Guest Speaker, Dawna Hare, a member of the Pawnee Business Council serving since May 2015, presented an informative session on the history of tribal education and government since European arrival. At Pawnee Nation she chairs the Human Resource Committee and serves as a member of the Enrollment and Property Committees. Dawna comes from a family of educators that view education as a life-long commitment. Dawna graduated has an associate degree from Haskell Indian Junior College (now Haskell Indian Nations University), a bachelor degree in personnel administration from the University of Kansas, and a master’s degree from Southeastern Oklahoma State University. In addition to serving as an elected official at Pawnee Nation, Dawna also serves as an adjunct instructor in American Indian Studies at Oklahoma State University and an advisor for the Native American Student Association.

Donna Riding In lecturingDawna lives in Pawnee with her husband Charles. They have three grown children Carly Hare, Electa Hare-Red Corn, and Danon Hare. They have four grandchildren Lottice, Atticus, Signey, and Tawali.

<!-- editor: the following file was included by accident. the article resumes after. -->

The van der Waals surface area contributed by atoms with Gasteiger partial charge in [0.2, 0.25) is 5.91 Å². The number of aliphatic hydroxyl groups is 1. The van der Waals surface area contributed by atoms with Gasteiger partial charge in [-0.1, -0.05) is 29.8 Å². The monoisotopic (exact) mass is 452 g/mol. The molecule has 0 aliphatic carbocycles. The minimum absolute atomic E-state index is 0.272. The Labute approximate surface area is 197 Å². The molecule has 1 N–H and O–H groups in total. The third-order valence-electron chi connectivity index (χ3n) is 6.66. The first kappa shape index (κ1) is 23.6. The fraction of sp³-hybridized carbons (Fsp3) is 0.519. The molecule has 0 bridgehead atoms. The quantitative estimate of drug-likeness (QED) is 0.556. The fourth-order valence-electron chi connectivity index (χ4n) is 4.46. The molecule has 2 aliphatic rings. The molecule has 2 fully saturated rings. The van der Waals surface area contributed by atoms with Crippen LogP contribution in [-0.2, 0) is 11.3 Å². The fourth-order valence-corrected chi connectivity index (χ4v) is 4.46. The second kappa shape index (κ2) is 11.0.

Native American Mentoring Service

The Maverick - November 15, 2017 - Story on Ted MooreBeginning October 2017, Native American mentors will be available for NOC Native students to receive personal attention, guidance, encouragement, and communication outside of traditional advising, or tutoring. The mentors are Native American college graduates and leaders from different fields of study. Any Native American student taking courses through NOC - Tonkawa, Enid, Stillwater, or online courses, is eligible to receive this one-on-one guidance. If you are interested, please contact Ted Moore. And please, share this opportunity with others.